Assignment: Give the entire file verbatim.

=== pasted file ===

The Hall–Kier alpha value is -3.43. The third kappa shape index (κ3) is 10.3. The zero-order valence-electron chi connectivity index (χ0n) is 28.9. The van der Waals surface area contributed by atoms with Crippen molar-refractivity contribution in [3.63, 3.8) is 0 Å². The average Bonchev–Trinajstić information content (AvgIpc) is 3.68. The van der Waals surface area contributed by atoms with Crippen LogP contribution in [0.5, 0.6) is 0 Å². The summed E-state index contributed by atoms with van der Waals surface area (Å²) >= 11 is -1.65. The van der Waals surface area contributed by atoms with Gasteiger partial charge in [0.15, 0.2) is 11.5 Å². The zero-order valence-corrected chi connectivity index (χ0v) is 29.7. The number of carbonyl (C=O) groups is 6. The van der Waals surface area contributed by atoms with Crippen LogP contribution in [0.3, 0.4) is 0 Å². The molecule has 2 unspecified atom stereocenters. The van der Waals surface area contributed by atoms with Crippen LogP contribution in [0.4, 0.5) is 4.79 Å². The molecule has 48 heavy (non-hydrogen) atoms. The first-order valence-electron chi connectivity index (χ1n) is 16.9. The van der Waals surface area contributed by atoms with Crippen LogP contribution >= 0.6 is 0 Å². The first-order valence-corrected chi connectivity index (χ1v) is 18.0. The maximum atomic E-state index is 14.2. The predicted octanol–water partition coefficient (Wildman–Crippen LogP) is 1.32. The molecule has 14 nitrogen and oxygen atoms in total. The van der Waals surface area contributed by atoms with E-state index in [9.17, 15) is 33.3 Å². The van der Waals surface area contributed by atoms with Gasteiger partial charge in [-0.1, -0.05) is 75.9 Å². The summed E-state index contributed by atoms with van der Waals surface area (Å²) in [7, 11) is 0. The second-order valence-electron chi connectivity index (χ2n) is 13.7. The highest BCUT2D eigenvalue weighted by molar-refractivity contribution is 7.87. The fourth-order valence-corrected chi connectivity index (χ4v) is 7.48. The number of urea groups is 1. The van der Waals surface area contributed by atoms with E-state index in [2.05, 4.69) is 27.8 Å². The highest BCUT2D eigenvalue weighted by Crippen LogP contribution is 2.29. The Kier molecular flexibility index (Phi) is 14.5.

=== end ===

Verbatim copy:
The Hall–Kier alpha value is -3.43. The third kappa shape index (κ3) is 10.3. The zero-order valence-electron chi connectivity index (χ0n) is 28.9. The van der Waals surface area contributed by atoms with Crippen molar-refractivity contribution in [3.63, 3.8) is 0 Å². The average Bonchev–Trinajstić information content (AvgIpc) is 3.68. The van der Waals surface area contributed by atoms with Crippen LogP contribution in [0.5, 0.6) is 0 Å². The summed E-state index contributed by atoms with van der Waals surface area (Å²) >= 11 is -1.65. The van der Waals surface area contributed by atoms with Gasteiger partial charge in [0.15, 0.2) is 11.5 Å². The zero-order valence-corrected chi connectivity index (χ0v) is 29.7. The number of carbonyl (C=O) groups is 6. The van der Waals surface area contributed by atoms with Crippen LogP contribution in [0.3, 0.4) is 0 Å². The molecule has 2 unspecified atom stereocenters. The van der Waals surface area contributed by atoms with Crippen LogP contribution in [0.4, 0.5) is 4.79 Å². The molecule has 48 heavy (non-hydrogen) atoms. The first-order valence-electron chi connectivity index (χ1n) is 16.9. The van der Waals surface area contributed by atoms with Crippen LogP contribution >= 0.6 is 0 Å². The first-order valence-corrected chi connectivity index (χ1v) is 18.0. The maximum atomic E-state index is 14.2. The predicted octanol–water partition coefficient (Wildman–Crippen LogP) is 1.32. The molecule has 14 nitrogen and oxygen atoms in total. The van der Waals surface area contributed by atoms with E-state index in [9.17, 15) is 33.3 Å². The van der Waals surface area contributed by atoms with Gasteiger partial charge in [-0.1, -0.05) is 75.9 Å². The summed E-state index contributed by atoms with van der Waals surface area (Å²) in [7, 11) is 0. The second-order valence-electron chi connectivity index (χ2n) is 13.7. The highest BCUT2D eigenvalue weighted by molar-refractivity contribution is 7.87. The fourth-order valence-corrected chi connectivity index (χ4v) is 7.48. The number of urea groups is 1. The van der Waals surface area contributed by atoms with E-state index in [2.05, 4.69) is 27.8 Å². The highest BCUT2D eigenvalue weighted by Crippen LogP contribution is 2.29. The Kier molecular flexibility index (Phi) is 14.5.